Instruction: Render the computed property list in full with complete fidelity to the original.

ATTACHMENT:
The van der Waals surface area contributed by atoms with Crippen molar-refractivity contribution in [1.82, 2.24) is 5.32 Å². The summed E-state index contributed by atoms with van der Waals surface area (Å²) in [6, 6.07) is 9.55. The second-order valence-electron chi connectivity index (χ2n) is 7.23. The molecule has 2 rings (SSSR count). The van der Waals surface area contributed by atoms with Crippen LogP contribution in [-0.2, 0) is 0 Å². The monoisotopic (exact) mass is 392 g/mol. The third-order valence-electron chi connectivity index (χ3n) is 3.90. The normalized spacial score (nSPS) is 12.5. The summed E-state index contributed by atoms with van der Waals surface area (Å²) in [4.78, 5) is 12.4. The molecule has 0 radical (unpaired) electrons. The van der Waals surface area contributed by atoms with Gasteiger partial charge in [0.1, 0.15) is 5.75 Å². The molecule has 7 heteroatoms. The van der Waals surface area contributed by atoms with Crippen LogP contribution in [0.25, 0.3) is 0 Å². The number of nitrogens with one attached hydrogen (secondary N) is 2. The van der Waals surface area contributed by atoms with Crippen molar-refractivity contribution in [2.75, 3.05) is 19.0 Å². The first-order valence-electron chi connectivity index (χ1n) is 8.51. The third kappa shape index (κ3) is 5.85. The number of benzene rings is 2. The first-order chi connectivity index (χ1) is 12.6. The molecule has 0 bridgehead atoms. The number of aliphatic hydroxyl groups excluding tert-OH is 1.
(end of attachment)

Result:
The van der Waals surface area contributed by atoms with Crippen molar-refractivity contribution in [1.82, 2.24) is 5.32 Å². The summed E-state index contributed by atoms with van der Waals surface area (Å²) in [6, 6.07) is 9.55. The second-order valence-electron chi connectivity index (χ2n) is 7.23. The molecule has 2 rings (SSSR count). The van der Waals surface area contributed by atoms with Crippen LogP contribution in [-0.2, 0) is 0 Å². The monoisotopic (exact) mass is 392 g/mol. The third-order valence-electron chi connectivity index (χ3n) is 3.90. The normalized spacial score (nSPS) is 12.5. The summed E-state index contributed by atoms with van der Waals surface area (Å²) in [4.78, 5) is 12.4. The molecule has 0 radical (unpaired) electrons. The van der Waals surface area contributed by atoms with Gasteiger partial charge in [0.1, 0.15) is 5.75 Å². The molecule has 7 heteroatoms. The van der Waals surface area contributed by atoms with Crippen LogP contribution in [0.25, 0.3) is 0 Å². The number of nitrogens with one attached hydrogen (secondary N) is 2. The van der Waals surface area contributed by atoms with Crippen molar-refractivity contribution in [2.75, 3.05) is 19.0 Å². The first-order valence-electron chi connectivity index (χ1n) is 8.51. The third kappa shape index (κ3) is 5.85. The number of benzene rings is 2. The first-order chi connectivity index (χ1) is 12.6. The molecule has 0 bridgehead atoms. The number of aliphatic hydroxyl groups excluding tert-OH is 1.